By Daniel Marans
Notwithstanding Lee’s loss, though, the Congressional Progressive Caucus significantly increased its representation in Democratic leadership.
New York Rep. Hakeem Jeffries, 48, who defeated Lee, 72, by 10 votes, is, like Lee, an African-American member of the Congressional Progressive Caucus.
“The fact that Lee, the most liberal person in the caucus, lost the contest for caucus chair by 10 votes should say a lot,” said a progressive House aide who was unauthorized to speak on the record. “And she lost to someone who is in the top one-third most progressive members in terms of his voting record.”
On a number of criteria, Jeffries is simply more moderate than Lee. He is an outspoken proponent of charter schools, which are anathema to both teachers unions and the grassroots left. He delivered a hawkish speech at a New York City rally in solidarity with Israel during its widely-criticized invasion of Gaza in the summer of 2014. And during the 2016 presidential primary, he led the charge of Hillary Clinton allies who attacked Sen. Bernie Sanders (I-Vt.) for being “missing in action” on issues relevant to the African-American community.
Jeffries’ more cautious brand of liberal politics is matched by a greater dependence on wealthy donors. In the last election cycle, less than 1.4 percent of the contributions Jeffries raised were in increments of less than $200, compared with over 21 percent of Barbara Lee’s campaign haul.
At the local level, Jeffries is a strident ally of centrist New York Gov. Andrew Cuomo (D) and a onetime critic of progressive New York City Mayor Bill de Blasio. He even reportedly considered challenging de Blasio for re-election in 2017.
“This really seems like a moderate choice,” said New York City-based progressive strategist who requested anonymity for professional reasons. “He has been aligned with Gov. Cuomo and not with the more progressive parts of the New York Democratic Party.”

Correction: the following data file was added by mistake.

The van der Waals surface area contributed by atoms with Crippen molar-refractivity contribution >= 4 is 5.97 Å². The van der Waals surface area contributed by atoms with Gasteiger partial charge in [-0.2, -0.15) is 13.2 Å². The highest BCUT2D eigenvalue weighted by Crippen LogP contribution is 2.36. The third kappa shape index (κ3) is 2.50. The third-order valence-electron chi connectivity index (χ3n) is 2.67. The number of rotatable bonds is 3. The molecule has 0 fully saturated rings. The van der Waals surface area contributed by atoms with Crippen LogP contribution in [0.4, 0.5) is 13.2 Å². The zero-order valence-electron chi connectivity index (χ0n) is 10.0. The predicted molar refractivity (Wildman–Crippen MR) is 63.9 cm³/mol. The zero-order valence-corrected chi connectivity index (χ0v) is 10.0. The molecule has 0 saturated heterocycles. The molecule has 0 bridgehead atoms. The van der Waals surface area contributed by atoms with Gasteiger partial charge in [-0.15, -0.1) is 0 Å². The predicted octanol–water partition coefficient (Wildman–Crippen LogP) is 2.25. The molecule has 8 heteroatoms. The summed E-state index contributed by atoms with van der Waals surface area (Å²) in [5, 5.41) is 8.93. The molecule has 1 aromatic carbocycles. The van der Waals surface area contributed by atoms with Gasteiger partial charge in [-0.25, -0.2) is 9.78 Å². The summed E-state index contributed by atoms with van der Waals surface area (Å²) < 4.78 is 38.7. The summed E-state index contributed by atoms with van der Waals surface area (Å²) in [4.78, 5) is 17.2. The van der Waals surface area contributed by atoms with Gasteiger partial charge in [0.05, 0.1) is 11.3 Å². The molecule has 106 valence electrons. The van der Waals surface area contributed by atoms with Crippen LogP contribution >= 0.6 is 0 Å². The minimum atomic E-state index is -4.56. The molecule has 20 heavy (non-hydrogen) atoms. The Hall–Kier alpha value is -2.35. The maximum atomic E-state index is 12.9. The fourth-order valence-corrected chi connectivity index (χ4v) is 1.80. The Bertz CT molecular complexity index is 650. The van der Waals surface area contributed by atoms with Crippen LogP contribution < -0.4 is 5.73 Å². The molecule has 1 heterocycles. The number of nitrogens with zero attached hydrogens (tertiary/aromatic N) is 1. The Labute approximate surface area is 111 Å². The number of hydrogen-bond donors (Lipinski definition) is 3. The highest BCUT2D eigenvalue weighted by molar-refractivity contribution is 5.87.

By contrast, New York Rep. Joe Crowley, Jeffries’ predecessor as caucus chairman, who lost his primary race due in part to his perceived coziness with big donors, hailed Jeffries’ election.
“I am incredibly proud that a fellow New Yorker and my friend will help lead the Democratic Caucus,” Crowley said. “New York, and the country, are in good hands with Hakeem.”
Later on Wednesday, in a starker ideological battle, Massachusetts Rep. Katherine Clark, a CPC member, handily defeated California Rep. Pete Aguilar, a member of the business-friendly New Democrat Coalition, to fill the sixth-highest post of caucus vice chair.
In addition, on Thursday, Maryland Rep. Jamie Raskin, another CPC member, defeated Alabama Rep. Terri Sewell, a New Democrat, in the race for a new leadership post reserved for junior members of Congress.
Progressives likewise swept elections for seats on the newly expanded House Democratic Policy and Communications Committee, which oversees messaging on key policy priorities. Rhode Island Rep. David Cicilline, an authority on antitrust policy, was re-elected to head the panel, while fellow CPC members Matt Cartwright (Pa.), Debbie Dingell (Mich.) and Ted Lieu (Calif.) won contests for supporting seats.
They replace a moderate member, Rep. Cheri Bustos (Ill.), who previously co-chaired the committee with Cicilline. Bustos was elected to head the Democratic Congressional Campaign Committee in the incoming Congress.
Thanks to those outcomes, the CPC now has made a net pickup of at least five spots in Democratic leadership. In the last Congress, CPC member Linda Sanchez (Calif.) served as caucus vice chair and Rhode Island Rep. David Cicilline co-chaired the House Democratic Policy and Communications Committee. Cicilline was re-elected and will now serve as “chair” ? a superior role over the three
By contrast, consider the outcome of the Democratic leadership races the last time the Democrats flipped the House in 2006. Not a single CPC member won a seat, moderate Rep. Steny Hoyer (Md.) defeated outspoken Iraq War critic Jack Murtha, and the famously transactional centrist Rahm Emanuel, then an Illinois congressman, was elected caucus chair.